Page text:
Indoor Air Quality (IAQ)

Health, Energy Efficiency and Climate Change

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Climate Change and Indoor Environments

Climate change may worsen existing indoor environmental problems and indoor air quality, and it may also introduce new problems as the frequency or severity of adverse outdoor conditions change. Our homes and buildings, where we spend most of our time, provide protection between us and the outdoors. The design, construction, operation and maintenance of buildings can impact the air we breathe, our energy consumption, and our health. To protect all building occupants and maintain safe and healthy indoor environments, considerations for buildings should include occupant health and well being, sustainability, energy efficiency, and changing outdoor conditions.

Learn about Adapting Buildings for Indoor Air Quality in a Changing Climate.

Learn more about EPA action to combat Climate Change.

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Energy Efficiency and IAQ

Image of IAQ guidance document covers

Heating and cooling buildings uses a lot of energy — about 43 percent of all energy use in the United States. Producing this energy requires us to burn fossil fuels like coal and oil, which contributes to air pollution and generates large amounts of greenhouse gases that contribute to climate change.

Improving the energy efficiency of buildings usually involves tightening the buildings through air sealing and other weatherization techniques to reduce the escape of air that we have just spent money to heat or cool. That’s a very good thing. However, as buildings are renovated or repairs are made to save energy or increase comfort, indoor air quality problems can be created or exacerbated. Indoor pollutants like radon, mold, particles and chemicals from a variety of sources can build up to unhealthy levels unless pollutant sources, ventilation and moisture are carefully managed. Pollutants like tobacco smoke can easily migrate from one unit to another in multi-unit buildings, and lead and asbestos, which may be disturbed during renovations or retrofits, remain serious health risks in older buildings.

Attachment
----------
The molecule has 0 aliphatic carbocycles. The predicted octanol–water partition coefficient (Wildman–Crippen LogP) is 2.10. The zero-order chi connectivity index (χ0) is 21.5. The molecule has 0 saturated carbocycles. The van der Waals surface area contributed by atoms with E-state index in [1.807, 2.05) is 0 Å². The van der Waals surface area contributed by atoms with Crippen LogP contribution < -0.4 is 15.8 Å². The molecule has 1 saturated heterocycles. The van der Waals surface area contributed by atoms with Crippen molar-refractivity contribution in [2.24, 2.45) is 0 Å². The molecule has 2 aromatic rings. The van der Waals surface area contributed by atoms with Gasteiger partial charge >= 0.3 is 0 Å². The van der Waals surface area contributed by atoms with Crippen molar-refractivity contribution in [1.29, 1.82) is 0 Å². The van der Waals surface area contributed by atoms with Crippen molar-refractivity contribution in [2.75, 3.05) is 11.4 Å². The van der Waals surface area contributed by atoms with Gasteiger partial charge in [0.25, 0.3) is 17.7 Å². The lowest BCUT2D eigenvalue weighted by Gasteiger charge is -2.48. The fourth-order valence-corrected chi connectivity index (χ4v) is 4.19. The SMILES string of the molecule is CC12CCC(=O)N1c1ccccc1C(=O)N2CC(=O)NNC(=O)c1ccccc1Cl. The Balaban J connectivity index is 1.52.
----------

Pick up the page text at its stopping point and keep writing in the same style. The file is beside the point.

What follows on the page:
Protecting indoor air quality and occupant health while saving energy and money during building retrofits isn’t very hard to do, but it does require teamwork, planning and commitment from everyone involved in building upgrades. Most importantly, if we do it right, we’ll protect public health, reduce our reliance on fossil fuels and reduce climate change impacts all at the same time. Learn more about how weatherization and other energy upgrades may impact IAQ.

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Guidance and Tools for Protecting IAQ During Building Upgrades

EPA has developed a suite of three practical guides for single and multifamily homes and schools, to help everyone involved in building renovations--whether for energy efficiency or other purposes--protect and even improve indoor air quality.

EPA Partnership Programs for Building Energy Efficient New Homes with Improved Indoor Air Quality

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